Cuba Has Raul Castro Till 2018February 24, 2013 | Print |
HAVANA TIMES — The new Cuban parliament today ratified Raul Castro as president for another five years. He first took that office in 2006 following the illness of his brother, Fidel, reported DPA news.
Castro, 81, announced to the country’s parliament that he will leave office in 2018. “I wish to clarify that in my case, irrespective of when a constitution reform on term limits takes place, this will be my last period,” he said today when assuming his second five-year term.
His departure therefore doesn’t depend on when the constitutional amendment is approved establishing term limits of two five-year terms for senior-level officials.
Castro, who came to power in 2006 following the illness of his brother, officially assumed his first term in February 2008.
Today, the parliament also elected Miguel Diaz-Canel (a relatively young 52-year-old politician) as first vice president of the new 31-member Council of State.
Raul Castro praised Diaz-Canel as the person best suited to ensure “continuity” and “stability” in case of “any contingency” on the island owing to “the loss of the highest leadership.”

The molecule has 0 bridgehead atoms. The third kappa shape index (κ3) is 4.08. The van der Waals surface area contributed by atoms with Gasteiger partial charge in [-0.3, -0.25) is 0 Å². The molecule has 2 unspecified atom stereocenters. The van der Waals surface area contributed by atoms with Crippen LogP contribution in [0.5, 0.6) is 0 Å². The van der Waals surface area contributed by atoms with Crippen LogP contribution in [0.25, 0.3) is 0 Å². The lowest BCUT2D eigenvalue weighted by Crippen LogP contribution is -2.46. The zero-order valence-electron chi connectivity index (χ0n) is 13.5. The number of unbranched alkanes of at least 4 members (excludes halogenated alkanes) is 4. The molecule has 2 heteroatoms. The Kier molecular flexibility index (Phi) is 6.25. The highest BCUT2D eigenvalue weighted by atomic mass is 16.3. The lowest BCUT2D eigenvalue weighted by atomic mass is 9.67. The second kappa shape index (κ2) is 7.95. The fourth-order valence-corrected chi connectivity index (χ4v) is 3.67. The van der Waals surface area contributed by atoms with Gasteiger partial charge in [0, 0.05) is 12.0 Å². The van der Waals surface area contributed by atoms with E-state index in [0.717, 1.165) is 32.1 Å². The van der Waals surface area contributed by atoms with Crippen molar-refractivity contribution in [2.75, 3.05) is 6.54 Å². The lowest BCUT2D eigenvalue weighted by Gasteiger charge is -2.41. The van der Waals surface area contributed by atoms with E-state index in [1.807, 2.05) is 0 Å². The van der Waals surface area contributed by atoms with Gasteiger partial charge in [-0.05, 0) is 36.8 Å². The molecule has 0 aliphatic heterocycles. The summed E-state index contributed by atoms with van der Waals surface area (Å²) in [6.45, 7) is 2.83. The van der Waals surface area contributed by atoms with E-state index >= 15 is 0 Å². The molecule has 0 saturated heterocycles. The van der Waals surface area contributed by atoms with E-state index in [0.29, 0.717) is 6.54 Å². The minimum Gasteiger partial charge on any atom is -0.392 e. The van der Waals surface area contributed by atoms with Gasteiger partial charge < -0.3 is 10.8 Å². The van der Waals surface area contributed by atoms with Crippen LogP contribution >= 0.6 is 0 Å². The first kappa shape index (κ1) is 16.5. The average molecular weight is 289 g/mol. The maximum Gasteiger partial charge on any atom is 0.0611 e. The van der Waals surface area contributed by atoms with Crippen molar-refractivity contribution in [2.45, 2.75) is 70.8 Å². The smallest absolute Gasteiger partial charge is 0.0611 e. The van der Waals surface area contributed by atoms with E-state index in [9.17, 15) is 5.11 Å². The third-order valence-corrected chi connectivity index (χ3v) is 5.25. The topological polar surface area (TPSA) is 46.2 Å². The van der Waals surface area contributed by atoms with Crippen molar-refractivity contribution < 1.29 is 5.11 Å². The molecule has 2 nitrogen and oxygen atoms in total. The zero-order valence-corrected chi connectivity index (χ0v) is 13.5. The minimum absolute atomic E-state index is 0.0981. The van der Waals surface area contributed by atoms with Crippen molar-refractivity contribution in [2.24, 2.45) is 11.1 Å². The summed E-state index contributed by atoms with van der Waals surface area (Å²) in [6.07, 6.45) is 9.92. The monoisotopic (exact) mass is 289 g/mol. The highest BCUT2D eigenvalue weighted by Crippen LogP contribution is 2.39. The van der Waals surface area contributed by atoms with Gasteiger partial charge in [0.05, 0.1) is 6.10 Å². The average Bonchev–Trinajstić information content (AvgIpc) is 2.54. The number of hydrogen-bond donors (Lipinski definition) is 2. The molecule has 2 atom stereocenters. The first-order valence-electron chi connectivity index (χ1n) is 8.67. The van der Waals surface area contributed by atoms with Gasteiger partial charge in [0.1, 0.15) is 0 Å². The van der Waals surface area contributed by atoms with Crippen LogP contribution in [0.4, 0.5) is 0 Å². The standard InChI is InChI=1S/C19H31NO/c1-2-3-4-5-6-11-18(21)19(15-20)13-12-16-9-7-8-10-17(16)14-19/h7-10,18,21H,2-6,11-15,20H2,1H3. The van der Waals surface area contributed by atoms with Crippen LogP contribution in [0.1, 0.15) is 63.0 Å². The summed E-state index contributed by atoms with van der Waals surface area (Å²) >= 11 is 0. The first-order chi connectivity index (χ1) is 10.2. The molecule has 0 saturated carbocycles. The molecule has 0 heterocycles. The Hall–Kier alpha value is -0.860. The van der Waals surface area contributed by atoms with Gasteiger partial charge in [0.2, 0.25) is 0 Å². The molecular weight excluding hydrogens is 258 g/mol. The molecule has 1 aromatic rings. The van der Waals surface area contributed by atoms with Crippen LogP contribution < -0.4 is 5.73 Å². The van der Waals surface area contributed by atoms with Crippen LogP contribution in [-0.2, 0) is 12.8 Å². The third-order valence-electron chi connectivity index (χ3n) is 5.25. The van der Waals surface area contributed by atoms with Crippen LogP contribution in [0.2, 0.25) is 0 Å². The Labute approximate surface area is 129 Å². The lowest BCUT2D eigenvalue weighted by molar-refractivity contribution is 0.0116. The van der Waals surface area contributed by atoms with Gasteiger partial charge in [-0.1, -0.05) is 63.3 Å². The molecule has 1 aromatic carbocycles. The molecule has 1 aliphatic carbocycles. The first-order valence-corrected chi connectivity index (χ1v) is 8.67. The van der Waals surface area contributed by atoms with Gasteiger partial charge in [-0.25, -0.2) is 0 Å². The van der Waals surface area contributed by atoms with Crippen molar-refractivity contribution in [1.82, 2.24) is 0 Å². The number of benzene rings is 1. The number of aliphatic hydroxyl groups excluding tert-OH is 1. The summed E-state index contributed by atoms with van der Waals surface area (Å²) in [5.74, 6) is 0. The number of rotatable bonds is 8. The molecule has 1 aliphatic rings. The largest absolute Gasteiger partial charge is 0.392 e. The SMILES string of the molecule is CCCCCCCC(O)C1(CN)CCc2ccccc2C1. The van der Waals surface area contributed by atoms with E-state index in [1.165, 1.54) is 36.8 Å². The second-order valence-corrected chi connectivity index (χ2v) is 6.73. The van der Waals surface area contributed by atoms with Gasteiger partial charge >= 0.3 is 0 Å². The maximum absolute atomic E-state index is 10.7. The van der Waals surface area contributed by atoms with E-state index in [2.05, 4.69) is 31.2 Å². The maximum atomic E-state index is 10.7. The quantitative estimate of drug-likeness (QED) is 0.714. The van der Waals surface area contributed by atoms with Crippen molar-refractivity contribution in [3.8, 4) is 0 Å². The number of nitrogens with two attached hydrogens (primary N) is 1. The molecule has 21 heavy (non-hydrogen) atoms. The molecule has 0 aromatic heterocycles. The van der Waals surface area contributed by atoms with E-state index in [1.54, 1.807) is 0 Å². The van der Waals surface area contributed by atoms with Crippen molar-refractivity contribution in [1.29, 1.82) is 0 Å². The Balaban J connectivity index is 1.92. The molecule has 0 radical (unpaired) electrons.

This new “number two” of the government is replacing Jose Ramon Machado Ventura, 82, who was one of the “historicos” of the Cuban Revolution. Diaz-Canel thus becomes the youngest face in the upper echelons of power.
“This decision is of particular historical significance because it represents a defining step in shaping the future direction of the country,” said Raul Castro, following the appointment of Diaz-Canel.
Raul Castro praised the new first Vice-president Miguel Diaz-Canel as the person best suited to ensure “continuity” and “stability” in case of “any contingency” on the island owing to “the loss of the highest leadership.”
The inaugural session was also attended by former president Fidel Castro, 86, who hadn’t appeared before the legislative body since August 2010.
Raul Castro had repeatedly stressed the need to rejuvenate the governmental apparatus because “time is short.” In April 2011, the younger Castro acknowledged that the country didn’t have a “reserve of properly prepared substitutes.”
In the inaugural session today, the assembly also elected Esteban Lazo as president of the parliament. Lazo, 68, replaces Ricardo Alarcon, who had served in that post for two decades.
Lazo — a deputy since 1981 and considered one of the hardliners of the Communist Party of Cuba — had up until now served as one of the vice presidents of the Council of State, a position he had held since 1992.
Read Raul Castro’s acceptance speech (available thus far only in Spanish).